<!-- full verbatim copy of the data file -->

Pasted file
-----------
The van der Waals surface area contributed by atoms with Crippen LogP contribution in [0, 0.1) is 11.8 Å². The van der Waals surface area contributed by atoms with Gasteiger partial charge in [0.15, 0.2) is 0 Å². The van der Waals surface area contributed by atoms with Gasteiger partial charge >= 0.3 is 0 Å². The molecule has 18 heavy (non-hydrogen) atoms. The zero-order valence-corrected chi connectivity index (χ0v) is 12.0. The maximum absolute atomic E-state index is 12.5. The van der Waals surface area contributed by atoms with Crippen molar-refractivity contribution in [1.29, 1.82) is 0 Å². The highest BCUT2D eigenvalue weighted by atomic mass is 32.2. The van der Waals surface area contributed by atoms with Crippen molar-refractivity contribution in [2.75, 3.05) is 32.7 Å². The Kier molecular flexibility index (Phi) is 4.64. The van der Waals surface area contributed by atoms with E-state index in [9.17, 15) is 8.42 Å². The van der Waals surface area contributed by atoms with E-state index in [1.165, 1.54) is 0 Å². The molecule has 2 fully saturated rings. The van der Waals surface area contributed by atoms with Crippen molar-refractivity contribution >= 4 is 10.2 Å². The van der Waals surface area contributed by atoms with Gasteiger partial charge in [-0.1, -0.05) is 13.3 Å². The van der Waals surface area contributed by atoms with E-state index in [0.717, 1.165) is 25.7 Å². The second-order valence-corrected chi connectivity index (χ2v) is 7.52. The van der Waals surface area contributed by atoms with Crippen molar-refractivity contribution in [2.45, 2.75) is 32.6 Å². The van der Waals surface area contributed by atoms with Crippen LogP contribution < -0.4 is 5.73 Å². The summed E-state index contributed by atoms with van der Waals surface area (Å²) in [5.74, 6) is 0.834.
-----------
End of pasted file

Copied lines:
The van der Waals surface area contributed by atoms with Crippen LogP contribution in [0, 0.1) is 11.8 Å². The van der Waals surface area contributed by atoms with Gasteiger partial charge in [0.15, 0.2) is 0 Å². The van der Waals surface area contributed by atoms with Gasteiger partial charge >= 0.3 is 0 Å². The molecule has 18 heavy (non-hydrogen) atoms. The zero-order valence-corrected chi connectivity index (χ0v) is 12.0. The maximum absolute atomic E-state index is 12.5. The van der Waals surface area contributed by atoms with Crippen molar-refractivity contribution in [1.29, 1.82) is 0 Å². The highest BCUT2D eigenvalue weighted by atomic mass is 32.2. The van der Waals surface area contributed by atoms with Crippen molar-refractivity contribution in [2.75, 3.05) is 32.7 Å². The Kier molecular flexibility index (Phi) is 4.64. The van der Waals surface area contributed by atoms with E-state index in [9.17, 15) is 8.42 Å². The van der Waals surface area contributed by atoms with E-state index in [1.165, 1.54) is 0 Å². The molecule has 2 fully saturated rings. The van der Waals surface area contributed by atoms with Crippen molar-refractivity contribution >= 4 is 10.2 Å². The van der Waals surface area contributed by atoms with Gasteiger partial charge in [-0.1, -0.05) is 13.3 Å². The van der Waals surface area contributed by atoms with E-state index in [0.717, 1.165) is 25.7 Å². The second-order valence-corrected chi connectivity index (χ2v) is 7.52. The van der Waals surface area contributed by atoms with Crippen molar-refractivity contribution in [2.45, 2.75) is 32.6 Å². The van der Waals surface area contributed by atoms with Crippen LogP contribution < -0.4 is 5.73 Å². The summed E-state index contributed by atoms with van der Waals surface area (Å²) in [5.74, 6) is 0.834.